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Classes and Attributes

Microsoft® Windows® 2000 Scripting Guide

Each Active Directory forest contains a schema. The schema is the library from which all objects are created in Active Directory. You can think of the schema as a template repository whose templates are categorized as either classes or attributes. Classes are used by Active Directory to create objects in the forest. Classes contain references to the attributes in the schema; thus, the objects created from classes contain attributes. Objects created from classes are logical representations of objects in the network, such as a user or a printer. Figure 5.6 shows the relationship between attributes and classes in the schema and the objects they create (instantiate) in Active Directory.

Figure 5.6 Attribute, Class, and Instantiated Object Relationships

sas_ads_006c

The process of creating an object from a class is called instantiation, and an object created from a class is called an instance. Each class defines a type of object that can be created in the forest. Attributes contained in a class serve to describe the class. For example, the computer class contains a cn attribute whose value is Computer and an lDAPDisplayName attribute whose value is computer. Each attribute of a class has a purpose in the directory. For instance, as you have seen, the LDAP provider uses the lDAPDisplayName attribute in ADSI scripts to access objects.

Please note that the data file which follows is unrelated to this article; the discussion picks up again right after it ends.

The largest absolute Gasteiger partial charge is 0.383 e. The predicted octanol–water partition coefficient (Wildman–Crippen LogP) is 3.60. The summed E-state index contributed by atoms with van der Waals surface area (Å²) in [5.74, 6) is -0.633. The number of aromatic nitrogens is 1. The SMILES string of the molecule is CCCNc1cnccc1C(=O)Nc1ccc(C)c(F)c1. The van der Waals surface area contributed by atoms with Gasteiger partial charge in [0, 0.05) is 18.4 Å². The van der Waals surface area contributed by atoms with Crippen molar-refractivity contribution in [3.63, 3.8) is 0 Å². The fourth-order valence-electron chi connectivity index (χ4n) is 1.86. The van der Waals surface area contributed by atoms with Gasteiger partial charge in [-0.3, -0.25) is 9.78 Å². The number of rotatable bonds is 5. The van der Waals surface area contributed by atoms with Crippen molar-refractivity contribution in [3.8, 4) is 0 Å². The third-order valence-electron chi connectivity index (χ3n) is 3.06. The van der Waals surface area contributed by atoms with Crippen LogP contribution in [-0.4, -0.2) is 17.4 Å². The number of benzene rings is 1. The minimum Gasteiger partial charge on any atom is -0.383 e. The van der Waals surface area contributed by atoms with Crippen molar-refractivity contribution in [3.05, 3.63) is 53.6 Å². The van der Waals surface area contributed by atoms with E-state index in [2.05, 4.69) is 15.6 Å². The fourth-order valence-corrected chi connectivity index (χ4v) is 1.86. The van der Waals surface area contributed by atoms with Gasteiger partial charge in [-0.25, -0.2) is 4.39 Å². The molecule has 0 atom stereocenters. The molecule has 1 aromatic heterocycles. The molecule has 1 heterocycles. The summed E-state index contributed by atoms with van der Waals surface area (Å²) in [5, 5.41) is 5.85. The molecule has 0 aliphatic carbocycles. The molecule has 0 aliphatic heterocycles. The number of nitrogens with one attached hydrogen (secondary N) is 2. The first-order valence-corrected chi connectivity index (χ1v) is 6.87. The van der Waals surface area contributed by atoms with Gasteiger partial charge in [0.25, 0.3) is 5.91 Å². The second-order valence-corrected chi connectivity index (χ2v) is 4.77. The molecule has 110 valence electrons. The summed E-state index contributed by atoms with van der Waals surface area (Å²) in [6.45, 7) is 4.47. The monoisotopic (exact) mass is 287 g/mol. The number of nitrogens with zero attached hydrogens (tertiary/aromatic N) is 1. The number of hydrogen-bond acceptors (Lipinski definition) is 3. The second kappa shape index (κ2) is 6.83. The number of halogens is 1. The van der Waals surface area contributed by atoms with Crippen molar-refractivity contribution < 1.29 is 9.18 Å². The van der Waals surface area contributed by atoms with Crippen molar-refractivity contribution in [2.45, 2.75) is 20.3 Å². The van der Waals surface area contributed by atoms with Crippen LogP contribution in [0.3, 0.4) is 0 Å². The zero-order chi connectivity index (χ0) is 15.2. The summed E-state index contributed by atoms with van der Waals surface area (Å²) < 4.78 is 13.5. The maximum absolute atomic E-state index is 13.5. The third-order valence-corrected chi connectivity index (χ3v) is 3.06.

Mandatory and Optional Attributes

Classes also include the systemMustContain and systemMayContain attributes. These attributes define which attributes an object of this class must have (mandatory attributes) and which additional attributes it can have (optional attributes) when it is instantiated. Optional attributes can be set at the same time as the mandatory attributes (when an object is created) or later.

Listing 5.46 shows a script that reads any mandatory and optional attributes assigned to the computer class. To carry out this task, the script performs the following steps:

  1. Use the On Error Resume Next statement.

  2. Set the E_ADS_PROPERTY_NOT_FOUND constant equal to the ADSI error code generated if either the systemMustContain or systemMayContain attribute is not found in the local property cache (used in lines 10 and 21).

  3. Use rootDSE to determine the value of the schemaNamingContext attribute.

    For more information about rootDSE, see "Root Directory Service Entry" earlier in this chapter.